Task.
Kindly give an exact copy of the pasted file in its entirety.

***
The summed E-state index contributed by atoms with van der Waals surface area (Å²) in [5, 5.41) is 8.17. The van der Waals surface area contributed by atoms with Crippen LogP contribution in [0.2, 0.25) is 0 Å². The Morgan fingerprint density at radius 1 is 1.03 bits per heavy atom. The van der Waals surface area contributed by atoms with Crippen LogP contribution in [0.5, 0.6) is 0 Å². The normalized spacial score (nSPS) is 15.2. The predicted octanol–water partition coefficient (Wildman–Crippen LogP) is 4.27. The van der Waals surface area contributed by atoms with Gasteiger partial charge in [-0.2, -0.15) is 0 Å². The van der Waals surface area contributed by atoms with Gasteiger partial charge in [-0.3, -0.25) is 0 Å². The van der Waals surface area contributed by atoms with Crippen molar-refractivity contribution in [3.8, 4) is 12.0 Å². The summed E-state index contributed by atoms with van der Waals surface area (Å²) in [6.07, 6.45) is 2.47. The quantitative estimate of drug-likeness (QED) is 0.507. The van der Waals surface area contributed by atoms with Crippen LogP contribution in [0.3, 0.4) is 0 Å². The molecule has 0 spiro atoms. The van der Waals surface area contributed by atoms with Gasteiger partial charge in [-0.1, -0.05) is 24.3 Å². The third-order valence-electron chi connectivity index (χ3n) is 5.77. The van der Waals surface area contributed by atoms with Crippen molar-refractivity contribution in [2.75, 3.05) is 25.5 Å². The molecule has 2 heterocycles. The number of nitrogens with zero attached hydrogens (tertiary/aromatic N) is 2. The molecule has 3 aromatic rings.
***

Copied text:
The summed E-state index contributed by atoms with van der Waals surface area (Å²) in [5, 5.41) is 8.17. The van der Waals surface area contributed by atoms with Crippen LogP contribution in [0.2, 0.25) is 0 Å². The Morgan fingerprint density at radius 1 is 1.03 bits per heavy atom. The van der Waals surface area contributed by atoms with Crippen LogP contribution in [0.5, 0.6) is 0 Å². The normalized spacial score (nSPS) is 15.2. The predicted octanol–water partition coefficient (Wildman–Crippen LogP) is 4.27. The van der Waals surface area contributed by atoms with Gasteiger partial charge in [-0.2, -0.15) is 0 Å². The van der Waals surface area contributed by atoms with Gasteiger partial charge in [-0.3, -0.25) is 0 Å². The van der Waals surface area contributed by atoms with Crippen molar-refractivity contribution in [3.8, 4) is 12.0 Å². The summed E-state index contributed by atoms with van der Waals surface area (Å²) in [6.07, 6.45) is 2.47. The quantitative estimate of drug-likeness (QED) is 0.507. The van der Waals surface area contributed by atoms with Crippen LogP contribution in [0.3, 0.4) is 0 Å². The molecule has 0 spiro atoms. The van der Waals surface area contributed by atoms with Gasteiger partial charge in [-0.1, -0.05) is 24.3 Å². The third-order valence-electron chi connectivity index (χ3n) is 5.77. The van der Waals surface area contributed by atoms with Crippen molar-refractivity contribution in [2.75, 3.05) is 25.5 Å². The molecule has 2 heterocycles. The number of nitrogens with zero attached hydrogens (tertiary/aromatic N) is 2. The molecule has 3 aromatic rings.